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Making a Business Development Plan

By: Maggie Lonsdale BA (hons) - Updated: 6 Apr 2012 | comments*Discuss
Business Development Plan Business Plan

In order to succeed in your sales job you will need to establish a good business development plan.

By writing and maintaining a clear, strategic business development plan you will be able to make sure that you maximise the sales opportunities that you create. You will find the plan invaluable when you have those days where you are totally stuck for inspiration, or when you have four days until the end of the month and you are still way off target.

The best place to start is to sit down with a cup of tea and a piece of paper and brainstorm about potential sales ideas. Just write down whatever you think of – marketing opportunities, old clients you could get back in touch with, mailshots you have done before that worked really well. Don’t restrict your thoughts at this point – getting as much information as possible is the idea.

This information will form the basis of the content of your business development plan, so we need to write a structure for it to fit into.

Writing a Structure for Your Business Development Plan

Depending on how your company works, you may wish to have a five year, one year or shorter time span for your business development plan. You will have a maximum time focus and then a series of shorter goals – usually three month and monthly aims. These can then be transposed into weekly and indeed daily targets, helping you see that you are on track to achieve your longer term targets.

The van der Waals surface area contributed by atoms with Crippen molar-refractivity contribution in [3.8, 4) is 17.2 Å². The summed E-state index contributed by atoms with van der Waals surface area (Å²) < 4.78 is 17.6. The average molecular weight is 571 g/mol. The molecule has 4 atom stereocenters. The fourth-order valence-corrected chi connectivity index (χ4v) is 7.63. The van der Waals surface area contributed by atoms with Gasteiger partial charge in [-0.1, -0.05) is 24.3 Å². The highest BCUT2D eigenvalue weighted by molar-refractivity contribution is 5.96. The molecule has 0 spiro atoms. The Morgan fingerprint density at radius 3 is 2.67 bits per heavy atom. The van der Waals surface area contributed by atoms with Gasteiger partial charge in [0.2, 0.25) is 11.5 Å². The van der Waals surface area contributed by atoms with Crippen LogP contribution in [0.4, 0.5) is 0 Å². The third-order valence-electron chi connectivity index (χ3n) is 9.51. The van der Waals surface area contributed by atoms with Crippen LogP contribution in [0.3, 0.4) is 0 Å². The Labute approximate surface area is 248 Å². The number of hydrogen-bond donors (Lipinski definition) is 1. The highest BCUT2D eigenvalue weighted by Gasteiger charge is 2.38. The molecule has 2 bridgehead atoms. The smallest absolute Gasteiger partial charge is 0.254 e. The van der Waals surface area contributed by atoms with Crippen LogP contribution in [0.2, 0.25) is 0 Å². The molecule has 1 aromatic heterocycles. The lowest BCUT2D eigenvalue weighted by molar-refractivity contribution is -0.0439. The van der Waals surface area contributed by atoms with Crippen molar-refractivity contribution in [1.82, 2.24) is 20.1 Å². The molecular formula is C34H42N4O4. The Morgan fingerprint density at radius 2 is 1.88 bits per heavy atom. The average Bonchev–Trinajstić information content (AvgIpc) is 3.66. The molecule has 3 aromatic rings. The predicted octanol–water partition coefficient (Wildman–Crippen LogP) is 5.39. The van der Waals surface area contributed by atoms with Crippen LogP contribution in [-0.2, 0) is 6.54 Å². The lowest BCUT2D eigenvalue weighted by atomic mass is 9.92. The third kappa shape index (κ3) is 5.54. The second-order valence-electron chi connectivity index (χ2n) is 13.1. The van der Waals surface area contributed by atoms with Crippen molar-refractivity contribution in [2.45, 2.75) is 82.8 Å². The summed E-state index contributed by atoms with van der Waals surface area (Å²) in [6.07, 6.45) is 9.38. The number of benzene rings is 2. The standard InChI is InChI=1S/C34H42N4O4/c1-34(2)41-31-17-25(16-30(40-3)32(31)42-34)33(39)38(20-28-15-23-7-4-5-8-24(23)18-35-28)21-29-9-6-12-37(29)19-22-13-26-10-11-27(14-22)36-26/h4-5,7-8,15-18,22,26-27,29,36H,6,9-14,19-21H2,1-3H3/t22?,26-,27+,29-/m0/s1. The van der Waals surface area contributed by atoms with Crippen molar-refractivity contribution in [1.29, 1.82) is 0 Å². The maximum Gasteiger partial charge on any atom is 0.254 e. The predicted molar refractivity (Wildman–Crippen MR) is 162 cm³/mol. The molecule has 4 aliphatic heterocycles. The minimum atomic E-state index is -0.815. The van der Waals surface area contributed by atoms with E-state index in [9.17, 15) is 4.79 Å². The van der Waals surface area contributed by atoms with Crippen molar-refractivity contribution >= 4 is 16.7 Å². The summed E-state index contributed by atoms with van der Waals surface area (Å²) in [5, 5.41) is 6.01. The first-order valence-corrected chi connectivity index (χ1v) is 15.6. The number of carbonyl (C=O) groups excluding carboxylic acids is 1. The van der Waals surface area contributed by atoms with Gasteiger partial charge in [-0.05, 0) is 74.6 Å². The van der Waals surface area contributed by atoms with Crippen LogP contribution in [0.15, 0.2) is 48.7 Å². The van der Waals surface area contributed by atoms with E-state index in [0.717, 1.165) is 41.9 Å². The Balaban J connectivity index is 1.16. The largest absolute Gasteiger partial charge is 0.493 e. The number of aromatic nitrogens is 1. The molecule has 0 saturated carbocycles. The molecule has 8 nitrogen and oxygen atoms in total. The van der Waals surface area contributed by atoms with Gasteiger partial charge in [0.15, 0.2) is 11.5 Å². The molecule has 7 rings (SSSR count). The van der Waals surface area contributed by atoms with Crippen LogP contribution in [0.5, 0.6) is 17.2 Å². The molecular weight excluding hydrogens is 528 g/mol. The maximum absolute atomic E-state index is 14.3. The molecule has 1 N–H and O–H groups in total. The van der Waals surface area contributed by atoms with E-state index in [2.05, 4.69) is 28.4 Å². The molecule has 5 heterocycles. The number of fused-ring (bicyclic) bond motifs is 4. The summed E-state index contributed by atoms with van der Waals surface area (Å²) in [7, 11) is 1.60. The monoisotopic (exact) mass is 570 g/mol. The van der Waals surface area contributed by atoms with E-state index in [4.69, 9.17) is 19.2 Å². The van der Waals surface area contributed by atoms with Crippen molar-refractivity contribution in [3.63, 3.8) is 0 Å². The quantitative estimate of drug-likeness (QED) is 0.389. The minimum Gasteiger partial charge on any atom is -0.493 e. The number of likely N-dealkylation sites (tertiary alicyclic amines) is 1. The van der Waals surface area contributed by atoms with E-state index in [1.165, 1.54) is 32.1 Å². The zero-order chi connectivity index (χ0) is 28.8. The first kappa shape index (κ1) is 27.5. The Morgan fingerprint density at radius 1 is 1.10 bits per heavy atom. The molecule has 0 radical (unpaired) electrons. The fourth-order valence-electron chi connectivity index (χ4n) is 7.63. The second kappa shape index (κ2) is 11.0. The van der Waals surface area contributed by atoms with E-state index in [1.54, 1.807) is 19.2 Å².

You will probably need to establish the general framework of your business development plan with your boss, unless you are the boss, in which case you will need to be clear about your company focus.

Establish what the financial aims are of the company and if there are strategic target clients or industries that you need to take into consideration. Then, think about the current client list of the company and how that can be further developed. Consider the resources and personnel you have available and how they are required to contribute – they will probably have their own plans and sales targets that need to be considered.

Utilising Your Business Development Plan

Once you have written your business plan, with sales targets, weekly, monthly and three monthly goals and a long term view of your sales figures, you need to make sure that you use this resource to the best of your ability.

By working closely with the business plan, you can easily track your achievements and see where you need to spend more or less time. You can also appreciate which areas of your sales are contributing most to your business and which areas need to be reassessed.

Many sales professionals find that writing and using a business development plan actually allows them to focus on the aspect of the job they are best at, whether that be face to face selling or building relationships with clients. It stops you from concentrating on the wrong areas of your role, or from missing out on important aspects of sales that you may not particularly enjoy, as you have a document that gives you a bird’s eye view of the task in hand.

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